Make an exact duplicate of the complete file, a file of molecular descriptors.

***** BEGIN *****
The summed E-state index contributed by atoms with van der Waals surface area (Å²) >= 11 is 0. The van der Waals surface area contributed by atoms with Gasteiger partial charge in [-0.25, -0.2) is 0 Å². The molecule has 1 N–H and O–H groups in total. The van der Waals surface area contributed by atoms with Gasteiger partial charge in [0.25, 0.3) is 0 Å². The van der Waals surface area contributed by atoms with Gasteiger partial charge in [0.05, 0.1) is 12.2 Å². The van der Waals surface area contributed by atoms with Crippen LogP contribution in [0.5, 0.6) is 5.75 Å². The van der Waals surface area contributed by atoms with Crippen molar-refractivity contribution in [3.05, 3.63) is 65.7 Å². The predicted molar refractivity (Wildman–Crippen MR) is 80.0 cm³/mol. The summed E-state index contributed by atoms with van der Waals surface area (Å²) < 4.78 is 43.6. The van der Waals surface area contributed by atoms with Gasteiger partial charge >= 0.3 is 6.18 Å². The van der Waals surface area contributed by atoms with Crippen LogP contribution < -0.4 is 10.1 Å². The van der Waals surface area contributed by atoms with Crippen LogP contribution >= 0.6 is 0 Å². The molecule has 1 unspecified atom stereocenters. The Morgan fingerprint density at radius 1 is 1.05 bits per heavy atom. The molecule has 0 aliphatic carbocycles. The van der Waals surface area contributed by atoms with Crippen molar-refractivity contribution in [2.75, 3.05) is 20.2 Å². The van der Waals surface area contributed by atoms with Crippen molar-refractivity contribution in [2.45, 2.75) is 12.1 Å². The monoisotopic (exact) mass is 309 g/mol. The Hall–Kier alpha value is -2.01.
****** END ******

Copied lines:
The summed E-state index contributed by atoms with van der Waals surface area (Å²) >= 11 is 0. The van der Waals surface area contributed by atoms with Gasteiger partial charge in [-0.25, -0.2) is 0 Å². The molecule has 1 N–H and O–H groups in total. The van der Waals surface area contributed by atoms with Gasteiger partial charge in [0.25, 0.3) is 0 Å². The van der Waals surface area contributed by atoms with Gasteiger partial charge in [0.05, 0.1) is 12.2 Å². The van der Waals surface area contributed by atoms with Crippen LogP contribution in [0.5, 0.6) is 5.75 Å². The van der Waals surface area contributed by atoms with Crippen molar-refractivity contribution in [3.05, 3.63) is 65.7 Å². The predicted molar refractivity (Wildman–Crippen MR) is 80.0 cm³/mol. The summed E-state index contributed by atoms with van der Waals surface area (Å²) < 4.78 is 43.6. The van der Waals surface area contributed by atoms with Gasteiger partial charge >= 0.3 is 6.18 Å². The van der Waals surface area contributed by atoms with Crippen LogP contribution < -0.4 is 10.1 Å². The van der Waals surface area contributed by atoms with Crippen LogP contribution >= 0.6 is 0 Å². The molecule has 1 unspecified atom stereocenters. The Morgan fingerprint density at radius 1 is 1.05 bits per heavy atom. The molecule has 0 aliphatic carbocycles. The van der Waals surface area contributed by atoms with Crippen molar-refractivity contribution in [2.75, 3.05) is 20.2 Å². The van der Waals surface area contributed by atoms with Crippen molar-refractivity contribution in [2.45, 2.75) is 12.1 Å². The monoisotopic (exact) mass is 309 g/mol. The Hall–Kier alpha value is -2.01.